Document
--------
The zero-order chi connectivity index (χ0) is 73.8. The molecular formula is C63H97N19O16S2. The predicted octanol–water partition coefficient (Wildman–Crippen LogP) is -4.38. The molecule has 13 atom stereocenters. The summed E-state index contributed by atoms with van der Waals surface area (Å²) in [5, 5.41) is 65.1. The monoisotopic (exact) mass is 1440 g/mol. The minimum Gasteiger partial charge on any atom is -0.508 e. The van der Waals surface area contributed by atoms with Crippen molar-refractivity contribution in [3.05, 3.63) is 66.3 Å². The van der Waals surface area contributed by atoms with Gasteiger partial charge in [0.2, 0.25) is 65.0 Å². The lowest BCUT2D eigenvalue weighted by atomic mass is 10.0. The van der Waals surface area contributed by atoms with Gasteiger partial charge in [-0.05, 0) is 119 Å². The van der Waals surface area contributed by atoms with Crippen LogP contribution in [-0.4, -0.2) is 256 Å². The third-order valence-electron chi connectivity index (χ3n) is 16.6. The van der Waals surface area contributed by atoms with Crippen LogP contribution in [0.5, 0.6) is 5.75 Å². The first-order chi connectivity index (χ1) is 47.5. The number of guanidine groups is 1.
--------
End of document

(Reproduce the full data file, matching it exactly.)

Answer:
The zero-order chi connectivity index (χ0) is 73.8. The molecular formula is C63H97N19O16S2. The predicted octanol–water partition coefficient (Wildman–Crippen LogP) is -4.38. The molecule has 13 atom stereocenters. The summed E-state index contributed by atoms with van der Waals surface area (Å²) in [5, 5.41) is 65.1. The monoisotopic (exact) mass is 1440 g/mol. The minimum Gasteiger partial charge on any atom is -0.508 e. The van der Waals surface area contributed by atoms with Crippen molar-refractivity contribution in [3.05, 3.63) is 66.3 Å². The van der Waals surface area contributed by atoms with Gasteiger partial charge in [0.2, 0.25) is 65.0 Å². The lowest BCUT2D eigenvalue weighted by atomic mass is 10.0. The van der Waals surface area contributed by atoms with Gasteiger partial charge in [-0.05, 0) is 119 Å². The van der Waals surface area contributed by atoms with Crippen LogP contribution in [-0.4, -0.2) is 256 Å². The third-order valence-electron chi connectivity index (χ3n) is 16.6. The van der Waals surface area contributed by atoms with Crippen LogP contribution in [0.5, 0.6) is 5.75 Å². The first-order chi connectivity index (χ1) is 47.5. The number of guanidine groups is 1.